%post ($1=1) %post ($1=2) %postun ($1=0)
%preun ($1=1) from old RPM.
delete files only found in old package
%postun ($1=1) from old RPM.

So when upgrading the exemplary package "software" from version 1 to version 2, this is the script (%post and %postun) order:

  1. Run %pre from "software-2".
  2. Place files from "software-2".
  3. Run %post from "software-2".
  4. Run %preun from "software-1".
  5. Delete files unique to "software-1".
  6. Run %postun from "software-1".

This means there are cases where "software-1" has incorrect scripts, and there is no way to upgrade. In that case the RPM can be uninstalled, which might execute different commands because $1 equals 0 (un-install) instead of 1 (upgrade).
When the RPM uninstall scripts fail, the only way to fix things is to manually execute the intended commands... RPM is not perfect, but it's pretty well thought through!

Missing telnet, but need to test a TCP connection? Try echo!

This is such a simple trick, I'm still surprised. When you need to test a connection (TCP) but have no telnet or nc, you can use this workaround:

echo > /dev/tcp/
echo $?

You won't get a response back, but that exitstatus ($?) will be either:

  1. 0 - It worked.
  2. not 0 - It did not work.
    1. If it takes really long for the command line to get back, not connection is possible.

      You can use this to send data to UDP, but since UDP is stateless, the exit status will always be "0".

Becoming an NTP server for

So you have:

  1. Some 2 hours to set it up.
  2. Some bandwidth to share.
  3. A fixed IP address.
  4. Some knowledge of Linux.

Good, you can help the project by becoming a member of the NTP pool. Internet connected users will connect to you host to get the correct time from your machine.

It's quite straight forward. Start by reading the how to join documentation.

Change /etc/ntp.conf, these parameters:

# Add this line to allow anybody (default) limited access.
restrict default kod limited nomodify nopeer noquery notrap

# Comment out the pool NTP servers:
#server iburst
#server iburst
#server iburst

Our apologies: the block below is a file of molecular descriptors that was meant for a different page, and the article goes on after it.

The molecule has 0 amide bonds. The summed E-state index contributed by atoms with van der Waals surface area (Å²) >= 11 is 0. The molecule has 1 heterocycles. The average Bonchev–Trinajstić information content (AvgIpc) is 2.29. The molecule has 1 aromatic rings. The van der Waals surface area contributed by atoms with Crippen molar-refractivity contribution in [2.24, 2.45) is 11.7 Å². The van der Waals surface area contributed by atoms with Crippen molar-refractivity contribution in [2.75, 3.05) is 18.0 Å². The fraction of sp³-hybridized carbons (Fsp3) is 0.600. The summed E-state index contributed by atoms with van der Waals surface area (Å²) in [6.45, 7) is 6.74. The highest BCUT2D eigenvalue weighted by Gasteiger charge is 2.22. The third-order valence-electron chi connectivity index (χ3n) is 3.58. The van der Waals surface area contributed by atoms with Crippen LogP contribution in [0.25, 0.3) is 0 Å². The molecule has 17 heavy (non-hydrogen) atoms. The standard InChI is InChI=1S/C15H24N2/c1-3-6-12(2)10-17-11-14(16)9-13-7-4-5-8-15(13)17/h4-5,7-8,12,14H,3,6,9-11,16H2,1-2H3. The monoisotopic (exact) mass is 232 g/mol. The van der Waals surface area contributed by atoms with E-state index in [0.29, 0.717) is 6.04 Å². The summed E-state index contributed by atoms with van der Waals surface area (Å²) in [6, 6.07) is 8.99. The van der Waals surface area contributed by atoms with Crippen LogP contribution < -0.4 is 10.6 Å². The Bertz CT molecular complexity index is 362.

#server iburst

# Add server from
# Choose machines that are physically close.
server hostname1.domain.tld
server hostname2.domain.tld
server hostname3.domain.tld
server hostname4.domain.tld
server hostname5.domain.tld
server hostname6.domain.tld

Check if NTP is working:

ntpq -p
     remote           refid      st t when poll reach   delay   offset  jitter
-      2 u  107  512  377    9.694    1.765   1.152
-hostname1.domain.tld.     2 u  125  512  377   18.407    3.662   0.998
-hostname1.domain.tld.    2 u  126  512  377   31.769   -1.389   0.218
-hostname1.domain.tld.    2 u  144  512  377   19.508    1.260   0.531
+hostname1.domain.tld.   3 u  117  512  377   24.559    0.928   0.779
+hostname1.domain.tld.   2 u  203  512  377   14.287   -0.134   0.133
*hostname1.domain.tld. .GPS.            1 u  211  512  377   67.740    0.268   0.308

Hint, it takes some 6 minutes to get the minuses (-), plusses (+) and asterisks (*).

Now go back to the join page and register your server. It takes a couple of hours to prove that your NTP server is stable before you will receive traffic.

The internet thanks you!

Rundeck on CentOS behind Apache HTTPD proxy

Rundeck is getting more and more attention, not strange; it's a wonderful tool to execute code on remote hosts.

I had some troubles figuring out how to make Rundeck work when installed behind an Apache HTTPD proxy. Here are the steps I took.

1. Install Rundeck

That's easy:

sudo rpm -Uvh
sudo yum install rundeck

Interesting to know: the configuration has been split off to a different RPM:

rpm -qR rundeck

2. Let Rundeck use MySQL

By default Rundeck uses an H2 database. It's probably technically nice, but difficult to manage. I suggest to use MySQL immediately.

Rundeck comes with a mysql connector which is great!

rpm -ql rundeck|grep -i mysql

In the file set the parameter dataSource.url

dataSource.url = jdbc:mysql://localhost/rundeck
dataSource.username = rundeck
dataSource.password = SomePassword

Now create the database and user in MySQL

mysql> create database rundeck;
mysql> grant all on rundeck.* to 'rundeck'@'localhost' identiefied by 'SomePassword';

Rundeck will provision the database automatically.

3. Configure Apache HTTPD

Install Apache HTTPD.
sudo yum install httpd
Add a file /etc/httpd/conf.d/rundeck.conf

<Location "/rundeck">
        ProxyPass http://localhost:4440/rundeck
        ProxyPassReverse http://localhost:4440/rundeck

4. Configure Rundeck's profile

This is an important one; without this step you will see a very ugly rundeck, stylesheets and images are not loaded.
Change /etc/rundeck/profile. Somewhere you'll find the variable export RDECK_JVM. Add an option to it: -Dserver.web.context=/rundeck \. My result looks like this:

export RDECK_JVM=" \ \
        -Drdeck.config=/etc/rundeck \
        -Drdeck.base=/var/lib/rundeck \
        -Drundeck.server.configDir=/etc/rundeck \
        -Dserver.datastore.path=/var/lib/rundeck/data \
        -Drundeck.server.serverDir=/var/lib/rundeck \
        -Drdeck.projects=/var/rundeck/projects \
        -Drdeck.runlogs=/var/lib/rundeck/logs \
        -Drundeck.config.location=/etc/rundeck/ \
        -Dserver.web.context=/rundeck \$RUNDECK_TEMPDIR"

5. Start it all up (persistently)

sudo chkconfig httpd on
sudo service httpd start
sudo chkconfig rundeck on
sudo service rundeck start

Now you should be able to access http://yourhost/rundeck

Deploying web applications (war) using RPM packages

I'm actually not sure if this is the most logical approach, but you can deploy web archives (wars) into an application server like Apache Tomcat.

There are benefits:

  • Deployments are very similar all the time.